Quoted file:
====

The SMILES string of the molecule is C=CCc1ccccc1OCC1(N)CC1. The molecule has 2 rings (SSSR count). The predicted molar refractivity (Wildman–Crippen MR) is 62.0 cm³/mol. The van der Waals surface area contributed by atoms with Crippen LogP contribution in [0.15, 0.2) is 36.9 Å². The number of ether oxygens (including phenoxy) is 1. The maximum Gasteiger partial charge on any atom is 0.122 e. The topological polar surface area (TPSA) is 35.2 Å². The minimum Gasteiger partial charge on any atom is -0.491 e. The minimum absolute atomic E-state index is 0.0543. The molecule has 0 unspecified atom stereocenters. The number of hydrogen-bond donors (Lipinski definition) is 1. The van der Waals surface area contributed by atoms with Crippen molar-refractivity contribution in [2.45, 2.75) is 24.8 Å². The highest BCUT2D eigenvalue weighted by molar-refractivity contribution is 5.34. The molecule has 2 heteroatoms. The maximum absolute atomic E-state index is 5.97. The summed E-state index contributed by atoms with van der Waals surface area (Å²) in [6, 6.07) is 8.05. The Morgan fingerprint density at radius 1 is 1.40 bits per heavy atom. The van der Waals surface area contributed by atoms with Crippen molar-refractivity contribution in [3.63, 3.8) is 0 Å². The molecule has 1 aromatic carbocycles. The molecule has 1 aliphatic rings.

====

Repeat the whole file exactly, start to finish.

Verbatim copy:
The SMILES string of the molecule is C=CCc1ccccc1OCC1(N)CC1. The molecule has 2 rings (SSSR count). The predicted molar refractivity (Wildman–Crippen MR) is 62.0 cm³/mol. The van der Waals surface area contributed by atoms with Crippen LogP contribution in [0.15, 0.2) is 36.9 Å². The number of ether oxygens (including phenoxy) is 1. The maximum Gasteiger partial charge on any atom is 0.122 e. The topological polar surface area (TPSA) is 35.2 Å². The minimum Gasteiger partial charge on any atom is -0.491 e. The minimum absolute atomic E-state index is 0.0543. The molecule has 0 unspecified atom stereocenters. The number of hydrogen-bond donors (Lipinski definition) is 1. The van der Waals surface area contributed by atoms with Crippen molar-refractivity contribution in [2.45, 2.75) is 24.8 Å². The highest BCUT2D eigenvalue weighted by molar-refractivity contribution is 5.34. The molecule has 2 heteroatoms. The maximum absolute atomic E-state index is 5.97. The summed E-state index contributed by atoms with van der Waals surface area (Å²) in [6, 6.07) is 8.05. The Morgan fingerprint density at radius 1 is 1.40 bits per heavy atom. The van der Waals surface area contributed by atoms with Crippen molar-refractivity contribution in [3.63, 3.8) is 0 Å². The molecule has 1 aromatic carbocycles. The molecule has 1 aliphatic rings.